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- Some net price calculators could lead students to take on debt
- Price Controls or Transparency?
- Essay explores rising college prices and whether professors benefit
- Tempering Tuition Hikes
- Tuition revenue not keeping pace with inflation at 4 in 10 four-year universities
- Use of public tuition for financial aid likely to become a political issue in many states
- Cooper Union weighs charging tuition, raising questions about viability of tuition-free model
Tuition Runs Out Today
Today marks the passage of two-thirds of the academic year at Pennsylvania's Albright College.
Why is that significant? Because today, Albright administrators say, student tuition dollars, which cover 66 percent of the annual cost of a student's undergraduate education, run out (symbolically, that is) -- and other revenue sources kick in.
Albright’s first annual “Tuition Ran Out Day” is designed to strengthen student awareness of the fact that donors are subsidizing their education and to drive home to students the point that private college administrators so often make when they're criticized for escalating tuition prices : that the cost of tuition, even as it rises, still doesn’t come close to reflecting the true cost of education, borne by so many others. “We want to focus on the importance of giving ... so that when students leave here they understand the importance of philanthropy and giving back to their own alma mater,” said Karen M. Fitzgerald, executive director of alumni programs and services at the Pennsylvania liberal arts college.
To focus student attention on the cost of running the college, Albright is displaying 80 giant price tags around the Reading, Pa., campus today, including six big enough to cover the side of a building, said Michelle Hahn, director of the Fund for Albright. Among the dollar values to be posted on the bright blue and yellow tags: $222,128 for water and sewer for a year, $275 for a desk with chair, $529.99 for a Ping-Pong table, $875 for a projection screen, $3,194.95 for the pool lane lines, $17.25 million in scholarships awarded this year, and $1,239.93 for a security phone.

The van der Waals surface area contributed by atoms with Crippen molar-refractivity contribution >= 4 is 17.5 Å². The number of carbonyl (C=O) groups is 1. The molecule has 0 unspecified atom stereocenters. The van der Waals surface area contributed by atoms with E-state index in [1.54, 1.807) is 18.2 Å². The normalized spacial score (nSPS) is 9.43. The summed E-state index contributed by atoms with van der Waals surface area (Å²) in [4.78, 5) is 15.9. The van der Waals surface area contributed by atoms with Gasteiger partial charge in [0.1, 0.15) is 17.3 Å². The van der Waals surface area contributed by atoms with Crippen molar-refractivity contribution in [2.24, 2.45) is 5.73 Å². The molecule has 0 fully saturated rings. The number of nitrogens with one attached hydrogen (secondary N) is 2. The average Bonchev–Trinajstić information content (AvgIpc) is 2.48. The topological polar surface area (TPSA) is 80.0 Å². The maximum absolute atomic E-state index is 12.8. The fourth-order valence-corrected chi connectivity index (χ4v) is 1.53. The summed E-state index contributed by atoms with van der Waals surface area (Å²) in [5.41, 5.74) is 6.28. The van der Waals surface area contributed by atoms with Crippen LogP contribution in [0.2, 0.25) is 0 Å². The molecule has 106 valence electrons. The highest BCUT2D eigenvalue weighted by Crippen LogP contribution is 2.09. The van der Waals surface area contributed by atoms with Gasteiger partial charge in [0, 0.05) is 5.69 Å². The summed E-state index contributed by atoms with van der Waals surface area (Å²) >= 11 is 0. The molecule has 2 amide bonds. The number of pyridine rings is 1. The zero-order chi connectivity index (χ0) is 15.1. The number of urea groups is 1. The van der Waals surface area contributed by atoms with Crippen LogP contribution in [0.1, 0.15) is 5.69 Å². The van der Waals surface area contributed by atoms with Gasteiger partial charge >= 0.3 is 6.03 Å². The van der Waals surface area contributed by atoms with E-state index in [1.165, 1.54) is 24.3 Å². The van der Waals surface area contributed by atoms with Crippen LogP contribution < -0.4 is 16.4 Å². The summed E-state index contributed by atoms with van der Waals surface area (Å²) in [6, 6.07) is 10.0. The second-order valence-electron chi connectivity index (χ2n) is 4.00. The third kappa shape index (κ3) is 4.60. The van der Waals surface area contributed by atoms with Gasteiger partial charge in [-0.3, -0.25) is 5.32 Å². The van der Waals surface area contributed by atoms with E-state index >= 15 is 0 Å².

Faculty will also wear buttons commemorating the day, and are being asked to contribute to the educational effort with the help of a guide to Frequently Asked Questions provided by the college. Among them: “How do I respond when someone says ‘tuition is too expensive?’ ” (The official answer: “Tuition actually covers just 66 percent of the real cost to attend Albright. It is important to educate the entire campus community on the true costs of operating Albright. On Tuition Ran Out Day, blue helium balloons mark the areas where price tags of various campus items are displayed. Some of the items are more costly than one might think.”)
Fitzgerald and Hahn stressed that the day is not meant in any way to belittle the amount students are contributing -- the comprehensive tuition fee is set at $26,620 for full-time undergraduates this academic year at Albright, where the rate of tuition increases has stayed steady at around 5 percent for the past few years. The point, rather, is to educate students about the importance of giving and the economics of the college, which Hahn said many students mistakenly believe is “actually making money.”
“Our hope and goal is to foster communication and a connection between students and faculty, and [to emphasize] how important donations are to keep the cost of tuition down," said Fitzgerald. "Just to keep it at what it is now is challenging. If we don’t have the support of revenue sources and donors, tuition is just going to keep going up.”
The college's average alumni giving rate is, according to Albright data, 23.1 percent. Philanthropy covers 8 percent of the college's costs, with 26 percent coming from other revenue sources, including interest on endowment. The balance, of course, is covered by tuition.
“It’s a gimmicky thing, but anything that promotes transparency is a positive development,” said Richard Vedder, director of the Center for College Affordability & Productivity, in Washington, and a member of the Secretary of Education's Commission on the Future of Higher Education, which had harsh words for rising tuition prices in its final report. “It could do no harm and it could very well be a very good thing to let students know what’s going on, but I wish colleges would go a couple steps further -- all colleges -- to give full financial information and vary their prices based on student use of services a little more than they do.”
Vedder said while college leaders typically brag about their bargain rates by citing operational costs that exceed tuition revenue by a third to a half, Albright’s approach goes a step further than any other he’s heard of. “The idea’s kind of a neat one, in some ways.”
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